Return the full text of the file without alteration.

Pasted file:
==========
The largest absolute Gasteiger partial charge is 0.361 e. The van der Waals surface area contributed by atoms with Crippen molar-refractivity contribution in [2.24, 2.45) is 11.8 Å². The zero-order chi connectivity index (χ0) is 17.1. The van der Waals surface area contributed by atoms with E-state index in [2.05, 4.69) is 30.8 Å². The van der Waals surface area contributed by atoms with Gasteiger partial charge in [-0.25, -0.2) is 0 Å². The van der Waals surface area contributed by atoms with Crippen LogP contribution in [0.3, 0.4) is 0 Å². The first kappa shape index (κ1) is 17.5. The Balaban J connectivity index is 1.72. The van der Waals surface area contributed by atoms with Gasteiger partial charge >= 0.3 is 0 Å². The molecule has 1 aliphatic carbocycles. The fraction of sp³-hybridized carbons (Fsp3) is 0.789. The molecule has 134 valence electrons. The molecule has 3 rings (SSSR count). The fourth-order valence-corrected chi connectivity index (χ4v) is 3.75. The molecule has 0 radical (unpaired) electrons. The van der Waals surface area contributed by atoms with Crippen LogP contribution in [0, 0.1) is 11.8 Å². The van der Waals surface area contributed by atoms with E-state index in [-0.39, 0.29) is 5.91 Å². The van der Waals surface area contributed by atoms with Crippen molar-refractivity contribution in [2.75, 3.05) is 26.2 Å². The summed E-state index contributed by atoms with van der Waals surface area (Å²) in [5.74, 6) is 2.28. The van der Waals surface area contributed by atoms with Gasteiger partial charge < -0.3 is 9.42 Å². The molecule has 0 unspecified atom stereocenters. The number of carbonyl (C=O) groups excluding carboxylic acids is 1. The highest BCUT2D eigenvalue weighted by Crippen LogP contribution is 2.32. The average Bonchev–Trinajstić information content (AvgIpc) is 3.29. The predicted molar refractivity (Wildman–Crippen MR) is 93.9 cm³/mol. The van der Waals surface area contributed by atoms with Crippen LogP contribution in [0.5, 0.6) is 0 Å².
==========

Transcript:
The largest absolute Gasteiger partial charge is 0.361 e. The van der Waals surface area contributed by atoms with Crippen molar-refractivity contribution in [2.24, 2.45) is 11.8 Å². The zero-order chi connectivity index (χ0) is 17.1. The van der Waals surface area contributed by atoms with E-state index in [2.05, 4.69) is 30.8 Å². The van der Waals surface area contributed by atoms with Gasteiger partial charge in [-0.25, -0.2) is 0 Å². The van der Waals surface area contributed by atoms with Crippen LogP contribution in [0.3, 0.4) is 0 Å². The first kappa shape index (κ1) is 17.5. The Balaban J connectivity index is 1.72. The van der Waals surface area contributed by atoms with Gasteiger partial charge >= 0.3 is 0 Å². The molecule has 1 aliphatic carbocycles. The fraction of sp³-hybridized carbons (Fsp3) is 0.789. The molecule has 134 valence electrons. The molecule has 3 rings (SSSR count). The fourth-order valence-corrected chi connectivity index (χ4v) is 3.75. The molecule has 0 radical (unpaired) electrons. The van der Waals surface area contributed by atoms with Crippen LogP contribution in [0, 0.1) is 11.8 Å². The van der Waals surface area contributed by atoms with E-state index in [-0.39, 0.29) is 5.91 Å². The van der Waals surface area contributed by atoms with Crippen molar-refractivity contribution in [2.75, 3.05) is 26.2 Å². The summed E-state index contributed by atoms with van der Waals surface area (Å²) in [5.74, 6) is 2.28. The van der Waals surface area contributed by atoms with Gasteiger partial charge < -0.3 is 9.42 Å². The molecule has 0 unspecified atom stereocenters. The number of carbonyl (C=O) groups excluding carboxylic acids is 1. The highest BCUT2D eigenvalue weighted by Crippen LogP contribution is 2.32. The average Bonchev–Trinajstić information content (AvgIpc) is 3.29. The predicted molar refractivity (Wildman–Crippen MR) is 93.9 cm³/mol. The van der Waals surface area contributed by atoms with Crippen LogP contribution in [0.5, 0.6) is 0 Å².